(click to enlarge)
    Euro Forex tick chart from 3-19-14

    What stands out in these examples is the market produced the same formation each time: a higher low in the form of a double bottom on a 50% retracement following a test of our Risk Tolerance Threshold Level - the RTT level is a specific retracement level which delineates whether a pattern is bullish or bearish that is based on Dow Theory.

    (click to enlarge)
    Euro Forex 3-minute chart from 3-20-14

    Focus on Effect not Cause

    The three charts highlight a remarkable characteristic about markets. Their movement or behavior is predictable when you remove causation from your analysis! These three charts represent three days in a row where the market produced nearly identical formations with identical results - winning trades - at approximately the same time of day!

    Seeing fish in the lake however and catching those fish are two different things, as are correctly analyzing a market and successfully trading that market. What you may have noticed about each chart is all three are different time frames ranging from a 40-tick chart to a 3-minute chart. If there is one thing teaching in live markets nearly every day over the past 5-years has taught me is we have to adjust to the speed of the market and not the other way around. There is no doubt markets are fractal in nature meaning they exhibit self-similar behavior on the highest time frames on down to the lowest time frames. When that truism hit me it opened the door to being able to see the remarkably simple and predictive way in which markets move on the lowest time frames. But before I saw that, I had to believe it could be true. Thank you Dr. Bill Williams and Benny Mandelbrot!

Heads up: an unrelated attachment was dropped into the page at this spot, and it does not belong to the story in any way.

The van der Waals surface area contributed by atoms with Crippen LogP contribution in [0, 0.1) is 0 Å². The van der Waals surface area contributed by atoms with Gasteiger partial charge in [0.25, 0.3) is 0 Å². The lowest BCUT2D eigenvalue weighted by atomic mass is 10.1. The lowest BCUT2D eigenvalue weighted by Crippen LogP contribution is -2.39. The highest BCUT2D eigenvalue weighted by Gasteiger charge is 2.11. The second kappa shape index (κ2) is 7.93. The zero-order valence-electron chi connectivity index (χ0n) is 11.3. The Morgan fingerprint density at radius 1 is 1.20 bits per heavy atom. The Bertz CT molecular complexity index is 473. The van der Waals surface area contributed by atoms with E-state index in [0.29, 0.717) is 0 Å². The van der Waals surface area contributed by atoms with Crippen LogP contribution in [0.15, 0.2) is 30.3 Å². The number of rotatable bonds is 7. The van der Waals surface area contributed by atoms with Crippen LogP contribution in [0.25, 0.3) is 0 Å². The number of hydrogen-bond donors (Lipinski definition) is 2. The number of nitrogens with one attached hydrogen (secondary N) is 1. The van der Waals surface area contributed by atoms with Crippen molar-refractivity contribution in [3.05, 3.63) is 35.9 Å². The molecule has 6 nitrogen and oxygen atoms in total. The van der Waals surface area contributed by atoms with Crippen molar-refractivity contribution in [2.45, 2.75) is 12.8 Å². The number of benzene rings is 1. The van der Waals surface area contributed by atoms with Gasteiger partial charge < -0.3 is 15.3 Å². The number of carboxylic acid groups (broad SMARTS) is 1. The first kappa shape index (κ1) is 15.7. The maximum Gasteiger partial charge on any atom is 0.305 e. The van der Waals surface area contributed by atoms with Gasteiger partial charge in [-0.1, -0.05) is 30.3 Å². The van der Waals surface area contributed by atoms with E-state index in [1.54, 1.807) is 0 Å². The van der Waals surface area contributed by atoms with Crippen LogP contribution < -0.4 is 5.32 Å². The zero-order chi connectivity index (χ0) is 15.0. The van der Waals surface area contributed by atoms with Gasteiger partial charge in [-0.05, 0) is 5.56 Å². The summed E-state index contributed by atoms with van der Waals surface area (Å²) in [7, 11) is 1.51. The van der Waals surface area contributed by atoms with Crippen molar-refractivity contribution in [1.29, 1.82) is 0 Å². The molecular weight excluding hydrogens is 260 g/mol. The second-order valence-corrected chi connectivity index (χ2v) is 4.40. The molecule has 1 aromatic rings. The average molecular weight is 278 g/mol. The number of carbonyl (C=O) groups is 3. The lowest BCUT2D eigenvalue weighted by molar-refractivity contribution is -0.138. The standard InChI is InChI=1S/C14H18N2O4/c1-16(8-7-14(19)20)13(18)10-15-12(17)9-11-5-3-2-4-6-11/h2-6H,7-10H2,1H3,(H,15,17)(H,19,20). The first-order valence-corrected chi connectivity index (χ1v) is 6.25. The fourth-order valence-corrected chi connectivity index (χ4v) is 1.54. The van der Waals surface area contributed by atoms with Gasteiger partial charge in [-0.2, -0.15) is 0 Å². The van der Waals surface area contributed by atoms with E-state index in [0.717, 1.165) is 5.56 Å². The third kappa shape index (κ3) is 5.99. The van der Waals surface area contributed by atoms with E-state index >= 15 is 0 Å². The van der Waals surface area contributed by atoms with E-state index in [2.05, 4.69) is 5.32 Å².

When we look at a price chart we often see what we want to see, which is why it is so important that you are able to categorize each time frame pattern you analyze as being either up, or down. Or better yet have an agnostic indicator such as a retracement tool to make that simple determination for you.

    To see Jay Norris highlight trade set-ups and signals in live markets during the London/U.S. overlap go to: Live Market Exercise. Jay is the author of "The Secret to Trading: Risk Tolerance Threshold Theory".

    Trading is a risky endeavor and not suitable for all investors

    Disclosure: I have no positions in any stocks mentioned, and no plans to initiate any positions within the next 72 hours.

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  • Disa Anja
    , contributor
    Comments (12) | Send Message
     
    Trading can be simple or extremely difficult! Here is a look at the reality TV series Million Dollar Traders and how a group of beginners do trading real money in the markets.

     

    http://bit.ly/R6Dd5P
    10 Apr, 02:32 PM Reply Like